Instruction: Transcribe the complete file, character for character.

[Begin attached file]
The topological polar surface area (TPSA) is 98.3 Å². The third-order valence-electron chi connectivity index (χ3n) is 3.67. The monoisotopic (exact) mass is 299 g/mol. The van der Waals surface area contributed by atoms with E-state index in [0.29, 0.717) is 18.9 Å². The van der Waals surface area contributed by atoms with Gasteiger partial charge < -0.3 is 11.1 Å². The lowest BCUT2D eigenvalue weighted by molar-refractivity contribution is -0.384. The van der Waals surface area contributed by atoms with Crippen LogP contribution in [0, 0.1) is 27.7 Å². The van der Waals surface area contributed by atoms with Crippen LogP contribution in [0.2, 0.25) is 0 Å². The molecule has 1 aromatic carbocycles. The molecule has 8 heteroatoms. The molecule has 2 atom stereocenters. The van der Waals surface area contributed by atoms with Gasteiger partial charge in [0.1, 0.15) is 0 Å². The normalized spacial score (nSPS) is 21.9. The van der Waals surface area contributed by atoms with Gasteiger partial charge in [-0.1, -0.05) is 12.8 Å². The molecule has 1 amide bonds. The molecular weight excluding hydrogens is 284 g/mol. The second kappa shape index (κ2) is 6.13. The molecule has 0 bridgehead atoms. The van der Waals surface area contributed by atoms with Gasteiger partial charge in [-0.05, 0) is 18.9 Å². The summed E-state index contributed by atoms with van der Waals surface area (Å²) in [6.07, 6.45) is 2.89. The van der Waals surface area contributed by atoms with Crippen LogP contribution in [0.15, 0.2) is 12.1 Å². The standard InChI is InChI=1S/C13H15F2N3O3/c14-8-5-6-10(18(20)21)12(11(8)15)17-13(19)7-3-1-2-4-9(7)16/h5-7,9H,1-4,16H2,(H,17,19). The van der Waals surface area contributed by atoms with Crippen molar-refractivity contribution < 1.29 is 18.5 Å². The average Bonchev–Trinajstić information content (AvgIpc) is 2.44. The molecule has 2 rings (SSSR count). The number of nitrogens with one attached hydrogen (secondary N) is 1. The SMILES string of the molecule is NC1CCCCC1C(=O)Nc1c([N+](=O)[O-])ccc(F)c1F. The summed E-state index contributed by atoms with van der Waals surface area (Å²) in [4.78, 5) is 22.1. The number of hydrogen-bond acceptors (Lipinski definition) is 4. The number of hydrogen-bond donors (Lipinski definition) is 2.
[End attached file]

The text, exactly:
The topological polar surface area (TPSA) is 98.3 Å². The third-order valence-electron chi connectivity index (χ3n) is 3.67. The monoisotopic (exact) mass is 299 g/mol. The van der Waals surface area contributed by atoms with E-state index in [0.29, 0.717) is 18.9 Å². The van der Waals surface area contributed by atoms with Gasteiger partial charge < -0.3 is 11.1 Å². The lowest BCUT2D eigenvalue weighted by molar-refractivity contribution is -0.384. The van der Waals surface area contributed by atoms with Crippen LogP contribution in [0, 0.1) is 27.7 Å². The van der Waals surface area contributed by atoms with Crippen LogP contribution in [0.2, 0.25) is 0 Å². The molecule has 1 aromatic carbocycles. The molecule has 8 heteroatoms. The molecule has 2 atom stereocenters. The van der Waals surface area contributed by atoms with Gasteiger partial charge in [0.1, 0.15) is 0 Å². The normalized spacial score (nSPS) is 21.9. The van der Waals surface area contributed by atoms with Gasteiger partial charge in [-0.1, -0.05) is 12.8 Å². The molecule has 1 amide bonds. The molecular weight excluding hydrogens is 284 g/mol. The second kappa shape index (κ2) is 6.13. The molecule has 0 bridgehead atoms. The van der Waals surface area contributed by atoms with Gasteiger partial charge in [-0.05, 0) is 18.9 Å². The summed E-state index contributed by atoms with van der Waals surface area (Å²) in [6.07, 6.45) is 2.89. The van der Waals surface area contributed by atoms with Crippen LogP contribution in [0.15, 0.2) is 12.1 Å². The standard InChI is InChI=1S/C13H15F2N3O3/c14-8-5-6-10(18(20)21)12(11(8)15)17-13(19)7-3-1-2-4-9(7)16/h5-7,9H,1-4,16H2,(H,17,19). The van der Waals surface area contributed by atoms with Crippen molar-refractivity contribution < 1.29 is 18.5 Å². The average Bonchev–Trinajstić information content (AvgIpc) is 2.44. The molecule has 2 rings (SSSR count). The number of nitrogens with one attached hydrogen (secondary N) is 1. The SMILES string of the molecule is NC1CCCCC1C(=O)Nc1c([N+](=O)[O-])ccc(F)c1F. The summed E-state index contributed by atoms with van der Waals surface area (Å²) in [4.78, 5) is 22.1. The number of hydrogen-bond acceptors (Lipinski definition) is 4. The number of hydrogen-bond donors (Lipinski definition) is 2.